Thursday, July 5, 2012

More physics...Einstein and teaching

With all the Higgs Boson excitement, I have had  physics on the brain lately.  Thus when Instapundit linked to this article from NPR, regarding how Einstein would not have been qualified to teach high school physics, I was intrigued.

The article is a rant against (some) licensing standards.  Licensing standards are really just performance metrics, which does make them an interesting study in data and outcomes.  Teaching is a particularly tricky profession to measure outcomes in, as every attempt to standardize (SATs, MCAS, etc) is typically met with objections about what real learning is.

I was fascinated by the Einstein question though.  While I certainly like Einstein, I was wondering if I'd really have wanted him as a physics teacher.  When I took psych stats in grad school, I averaged 107% in the class (there was lots of extra credit), but I was probably the worst resource there.  I can't explain basic stats worth anything to people, because it comes naturally.  That's why I like critiquing news's much easier to explain what's wrong with something when you have an example in front of you.  Explaining a t-test from scratch though?  I'll leave that to the professionals.

Aside from that, the study the NPR post points to is pretty interesting.  It compares licensed, unlicensed and alternatively credentialed teachers from NYC.  Interestingly, the most significant factor in teacher effectiveness tended to be years of experience (in the first few years) instead of credentialing.  All the differences however, were evaluated based on standardized testing scores, which may or may not be something you agree with as a metric.  Still, a fairly interesting and comprehensive look at the issue, if your interested in education metrics.

Update:  The purpose of education and outcome metrics are going to become increasingly important if this catches on (and I hope it does).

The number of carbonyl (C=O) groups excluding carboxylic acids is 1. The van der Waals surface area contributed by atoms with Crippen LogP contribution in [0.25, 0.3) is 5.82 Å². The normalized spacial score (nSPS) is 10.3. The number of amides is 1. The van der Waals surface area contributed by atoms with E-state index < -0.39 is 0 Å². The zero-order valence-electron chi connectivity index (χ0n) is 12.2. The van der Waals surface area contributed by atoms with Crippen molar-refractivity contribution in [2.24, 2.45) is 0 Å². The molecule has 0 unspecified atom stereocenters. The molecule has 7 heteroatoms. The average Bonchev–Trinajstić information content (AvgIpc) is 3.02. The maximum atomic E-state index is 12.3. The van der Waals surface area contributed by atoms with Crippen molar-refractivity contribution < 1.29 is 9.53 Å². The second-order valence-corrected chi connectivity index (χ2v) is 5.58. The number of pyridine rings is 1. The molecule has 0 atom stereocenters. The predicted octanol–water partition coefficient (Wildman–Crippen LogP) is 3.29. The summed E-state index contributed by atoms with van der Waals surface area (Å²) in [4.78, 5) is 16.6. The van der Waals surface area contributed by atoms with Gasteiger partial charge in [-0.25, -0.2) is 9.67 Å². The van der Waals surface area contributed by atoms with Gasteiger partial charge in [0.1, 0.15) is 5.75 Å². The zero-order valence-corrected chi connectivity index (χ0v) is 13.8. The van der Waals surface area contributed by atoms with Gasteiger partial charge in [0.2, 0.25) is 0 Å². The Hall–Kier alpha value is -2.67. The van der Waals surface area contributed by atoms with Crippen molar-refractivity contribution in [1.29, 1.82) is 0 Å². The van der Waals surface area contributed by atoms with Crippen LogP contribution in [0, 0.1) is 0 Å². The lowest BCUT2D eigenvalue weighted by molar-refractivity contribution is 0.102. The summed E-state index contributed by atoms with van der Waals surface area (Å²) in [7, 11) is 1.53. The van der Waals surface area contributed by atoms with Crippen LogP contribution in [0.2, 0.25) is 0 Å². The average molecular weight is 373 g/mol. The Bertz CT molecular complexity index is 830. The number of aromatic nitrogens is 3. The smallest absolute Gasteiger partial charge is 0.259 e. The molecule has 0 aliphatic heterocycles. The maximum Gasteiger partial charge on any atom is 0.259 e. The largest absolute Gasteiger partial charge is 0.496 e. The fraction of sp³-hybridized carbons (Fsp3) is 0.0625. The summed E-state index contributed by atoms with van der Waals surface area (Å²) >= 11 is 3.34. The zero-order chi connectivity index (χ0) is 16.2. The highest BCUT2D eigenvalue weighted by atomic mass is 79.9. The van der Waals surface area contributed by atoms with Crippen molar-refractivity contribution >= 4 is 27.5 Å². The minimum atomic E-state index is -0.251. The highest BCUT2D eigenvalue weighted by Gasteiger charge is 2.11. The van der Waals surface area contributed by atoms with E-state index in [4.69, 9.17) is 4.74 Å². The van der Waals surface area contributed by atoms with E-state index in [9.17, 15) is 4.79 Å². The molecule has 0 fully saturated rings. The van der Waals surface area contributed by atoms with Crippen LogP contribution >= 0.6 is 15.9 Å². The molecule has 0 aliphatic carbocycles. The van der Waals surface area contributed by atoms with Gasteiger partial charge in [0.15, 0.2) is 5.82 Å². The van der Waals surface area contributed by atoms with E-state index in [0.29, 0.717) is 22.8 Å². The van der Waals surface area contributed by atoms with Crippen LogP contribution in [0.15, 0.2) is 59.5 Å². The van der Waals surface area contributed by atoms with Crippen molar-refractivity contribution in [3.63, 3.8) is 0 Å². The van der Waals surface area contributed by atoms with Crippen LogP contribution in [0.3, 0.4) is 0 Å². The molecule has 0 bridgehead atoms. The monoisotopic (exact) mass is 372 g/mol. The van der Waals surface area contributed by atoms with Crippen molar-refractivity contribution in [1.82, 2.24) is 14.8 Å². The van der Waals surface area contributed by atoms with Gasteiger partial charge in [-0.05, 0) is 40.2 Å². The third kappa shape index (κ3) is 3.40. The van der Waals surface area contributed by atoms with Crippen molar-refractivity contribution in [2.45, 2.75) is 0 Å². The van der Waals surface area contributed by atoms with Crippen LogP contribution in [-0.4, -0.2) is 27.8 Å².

1. My grandfather had Robert Frost as an English teacher at Pinkerton Academy in 1912. Didn't think he was very good.

  2. This topic becomes more interesting now that we have a couple of teachers in the immediate family. What makes your brother a good teacher with only 3 years under his belt? The hiring person in Bedford said that she liked the fact that he was innovative. How long can one stay innovative? He has worked hard at it. Once he is in the same school system for a number of years, does he then know what works and what doesn't and the formula stays the same? Do different things work with different groups? A high school teacher sees a "new generation" of students every 4 years. It is a tricky area and, as you say, difficult to measure. As for Robert Frost, that observation doesn't surprise me for the reasons Bethany stated about Einstein and herself - just cause he can write poetry doesn't mean he can teach it!

  3. A cousin of mine had a Nobel prize winner for a grad school science class. The Nobel prize winner was not a good lecturer.

  4. Should I be allowed to choose to take a course taught by an Einstein, a Nobel prize winner, or a renowned poet? Should a school be allowed to hire such a person? Perhaps we can't trust a high school principle to make such a difficult decision. Is it best to leave the decision to legislators, in consultation with the NEA?

    The legislative route provides a uniform solution (one size fits all), and can not consider a particular set of circumstances. What if Einstein was a fun, enthusiastic, and effective teacher? What if teachers in adjacent classrooms had the first aid training that Einstein lacked? Maybe a "qualified" teacher could sit-in with Al; I'm sure many would jump at the chance.

    The law does not support discretionary judgment. That is one of the many reasons why collective decision making through law is an inadequate substitute for individual freedom.